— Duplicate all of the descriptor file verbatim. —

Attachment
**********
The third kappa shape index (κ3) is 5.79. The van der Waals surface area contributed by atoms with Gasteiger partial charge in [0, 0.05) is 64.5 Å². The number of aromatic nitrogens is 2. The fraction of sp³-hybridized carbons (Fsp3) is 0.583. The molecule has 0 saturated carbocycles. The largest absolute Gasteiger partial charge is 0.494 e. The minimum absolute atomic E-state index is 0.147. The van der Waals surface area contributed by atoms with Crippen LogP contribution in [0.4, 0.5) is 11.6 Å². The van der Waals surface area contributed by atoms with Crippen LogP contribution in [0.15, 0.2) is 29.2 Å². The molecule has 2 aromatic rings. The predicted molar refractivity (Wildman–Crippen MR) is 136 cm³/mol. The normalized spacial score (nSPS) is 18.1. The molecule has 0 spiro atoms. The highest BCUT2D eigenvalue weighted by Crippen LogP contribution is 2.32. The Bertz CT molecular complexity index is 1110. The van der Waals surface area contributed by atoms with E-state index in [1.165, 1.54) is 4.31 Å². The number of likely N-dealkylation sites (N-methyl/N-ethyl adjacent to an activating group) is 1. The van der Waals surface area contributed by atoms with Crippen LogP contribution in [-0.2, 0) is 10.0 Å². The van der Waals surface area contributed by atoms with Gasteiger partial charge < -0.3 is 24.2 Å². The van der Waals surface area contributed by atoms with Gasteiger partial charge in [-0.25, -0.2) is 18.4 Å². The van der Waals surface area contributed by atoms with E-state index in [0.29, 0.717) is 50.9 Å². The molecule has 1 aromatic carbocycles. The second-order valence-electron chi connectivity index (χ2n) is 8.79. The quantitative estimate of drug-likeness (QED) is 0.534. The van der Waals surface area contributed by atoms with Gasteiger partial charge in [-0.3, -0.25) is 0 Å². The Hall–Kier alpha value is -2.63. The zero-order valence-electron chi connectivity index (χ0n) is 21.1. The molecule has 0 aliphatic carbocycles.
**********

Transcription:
The third kappa shape index (κ3) is 5.79. The van der Waals surface area contributed by atoms with Gasteiger partial charge in [0, 0.05) is 64.5 Å². The number of aromatic nitrogens is 2. The fraction of sp³-hybridized carbons (Fsp3) is 0.583. The molecule has 0 saturated carbocycles. The largest absolute Gasteiger partial charge is 0.494 e. The minimum absolute atomic E-state index is 0.147. The van der Waals surface area contributed by atoms with Crippen LogP contribution in [0.4, 0.5) is 11.6 Å². The van der Waals surface area contributed by atoms with Crippen LogP contribution in [0.15, 0.2) is 29.2 Å². The molecule has 2 aromatic rings. The predicted molar refractivity (Wildman–Crippen MR) is 136 cm³/mol. The normalized spacial score (nSPS) is 18.1. The molecule has 0 spiro atoms. The highest BCUT2D eigenvalue weighted by Crippen LogP contribution is 2.32. The Bertz CT molecular complexity index is 1110. The van der Waals surface area contributed by atoms with E-state index in [1.165, 1.54) is 4.31 Å². The number of likely N-dealkylation sites (N-methyl/N-ethyl adjacent to an activating group) is 1. The van der Waals surface area contributed by atoms with Crippen LogP contribution in [-0.2, 0) is 10.0 Å². The van der Waals surface area contributed by atoms with Gasteiger partial charge < -0.3 is 24.2 Å². The van der Waals surface area contributed by atoms with Gasteiger partial charge in [-0.25, -0.2) is 18.4 Å². The van der Waals surface area contributed by atoms with E-state index in [0.29, 0.717) is 50.9 Å². The molecule has 1 aromatic carbocycles. The second-order valence-electron chi connectivity index (χ2n) is 8.79. The quantitative estimate of drug-likeness (QED) is 0.534. The van der Waals surface area contributed by atoms with Gasteiger partial charge in [-0.3, -0.25) is 0 Å². The Hall–Kier alpha value is -2.63. The zero-order valence-electron chi connectivity index (χ0n) is 21.1. The molecule has 0 aliphatic carbocycles.